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Math Help - HK < G implies HK = KH

  1. #1
    Forum Admin topsquark's Avatar
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    HK < G implies HK = KH

    Let H, K be subgroups of a group G. Then HK is a subgroup of G iff HK = KH.
    I can show that if H, K < G and HK = KH then HK < G. That's easy. I am having trouble with the other direction: If H, K < G and HK < G then HK = KH.

    Here's what I have. (The language may not be quite as precise as it needs to be.)

    We know that hk \in HK, where h is in H and k is in K, by definition. Since HK is a group we also know that (hk)^{-1} \in HK. But (hk)^{-1} = k^{-1}h^{-1} \in KH. Since h and k are arbitrary in H and K respectively we can state that HK = KH.

    My difficulty with this line of reasoning is that I suspect myself of assuming that KH is also a subgroup of G. Does my argument have any flaws? Thanks.

    -Dan
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    MHF Contributor Drexel28's Avatar
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    Quote Originally Posted by topsquark View Post
    I can show that if H, K < G and HK = KH then HK < G. That's easy. I am having trouble with the other direction: If H, K < G and HK < G then HK = KH.

    Here's what I have. (The language may not be quite as precise as it needs to be.)

    We know that hk \in HK, where h is in H and k is in K, by definition. Since HK is a group we also know that (hk)^{-1} \in HK. But (hk)^{-1} = k^{-1}h^{-1} \in KH. Since h and k are arbitrary in H and K respectively we can state that HK = KH.

    My difficulty with this line of reasoning is that I suspect myself of assuming that KH is also a subgroup of G. Does my argument have any flaws? Thanks.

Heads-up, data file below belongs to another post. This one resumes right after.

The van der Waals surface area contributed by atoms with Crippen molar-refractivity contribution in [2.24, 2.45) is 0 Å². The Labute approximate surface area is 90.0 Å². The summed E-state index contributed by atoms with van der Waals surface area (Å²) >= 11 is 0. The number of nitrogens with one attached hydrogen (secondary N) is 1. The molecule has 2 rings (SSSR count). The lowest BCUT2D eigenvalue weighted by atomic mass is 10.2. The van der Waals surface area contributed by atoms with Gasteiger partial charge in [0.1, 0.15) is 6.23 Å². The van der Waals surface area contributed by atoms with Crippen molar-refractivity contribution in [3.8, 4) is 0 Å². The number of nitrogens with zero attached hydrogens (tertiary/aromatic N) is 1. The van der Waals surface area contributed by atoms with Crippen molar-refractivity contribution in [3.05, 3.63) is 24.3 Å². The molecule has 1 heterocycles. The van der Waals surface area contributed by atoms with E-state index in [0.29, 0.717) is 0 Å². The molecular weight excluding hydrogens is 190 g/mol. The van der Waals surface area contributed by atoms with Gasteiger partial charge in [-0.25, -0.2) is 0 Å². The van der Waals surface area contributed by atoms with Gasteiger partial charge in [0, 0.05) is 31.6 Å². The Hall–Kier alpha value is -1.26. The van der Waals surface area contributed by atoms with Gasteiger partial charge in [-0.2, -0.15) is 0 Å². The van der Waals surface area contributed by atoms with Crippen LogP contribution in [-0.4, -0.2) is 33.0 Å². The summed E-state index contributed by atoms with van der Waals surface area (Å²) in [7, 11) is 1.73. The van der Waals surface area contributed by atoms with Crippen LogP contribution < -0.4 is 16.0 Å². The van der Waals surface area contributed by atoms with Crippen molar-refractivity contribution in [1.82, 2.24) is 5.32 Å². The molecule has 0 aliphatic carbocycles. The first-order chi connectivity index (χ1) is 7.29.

-Dan
    Right, HK=\left(HK\right)^{-1}=K^{-1}H^{-1}=KH.
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  3. #3
    Forum Admin topsquark's Avatar
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    Quote Originally Posted by Drexel28 View Post
    Right, HK=\left(HK\right)^{-1}=K^{-1}H^{-1}=KH.
    W o w.

    Ummm...To the best of my knowledge I've never come across that one before. Under what conditions can we treat H and K that way? I'm presuming because H and K are groups, but do they have to be subgroups of the same group G or anything?

    -Dan

    After thinking about it for a couple of minutes it looks to me like you are simply using a short-hand way of what I did in my post. Is this correct? ie. \{ hk|h \in H \text{ and } k \in K \} is HK and \{ (hk)^{-1}|h \in H \text{ and } k \in K \} is (HK)^{-1}.
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  4. #4
    MHF Contributor Drexel28's Avatar
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    Quote Originally Posted by topsquark View Post
    After thinking about it for a couple of minutes it looks to me like you are simply using a short-hand way of what I did in my post. Is this correct? ie. \{ hk|h \in H \text{ and } k \in K \} is HK and \{ (hk)^{-1}|h \in H \text{ and } k \in K \} is (HK)^{-1}.
    Yes, that is correct.
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  5. #5
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    more naively, we want to show HK = KH iff HK is a group. well if HK = KH, then (hk)(h'k') = h(kh)k' = h(h"k")k' = (hh")(k"k'), so we have closure.

    and (hk)^-1 = k^-1h^-1, which is in KH = HK, so we have inverses.

    it gets a bit more involved the other way: if HK is a group, then (hk)(hk) = h'k', so kh = (h^-1h')(k'k^-1), which is in HK, so KH is contained in HK.

    but since every hk in HK has an inverse in HK, say h'k', then hk = (h'k')^-1 = k'^-1h'^-1, which is in KH, so HK = KH.

    the argument HK = (HK)^-1 = K^-1H^-1 = KH is very succint, but relies on knowing a priori that the statement (HK)^-1 = K^-1H^-1 is indeed an equality of sets (in other words, it follows from the fact that every (hk)^-1 is of the form k^-1h^-1 and vice versa, not from "group multiplication on subgroups". there are many situations in groups where one can treat subgroups as if they were elements, but one must be careful about this sort of thing. for example, one cannot conclude from HK = KH that HK is an abelian group, although one can conclude that HK is always a group if the parent group G is abelian).
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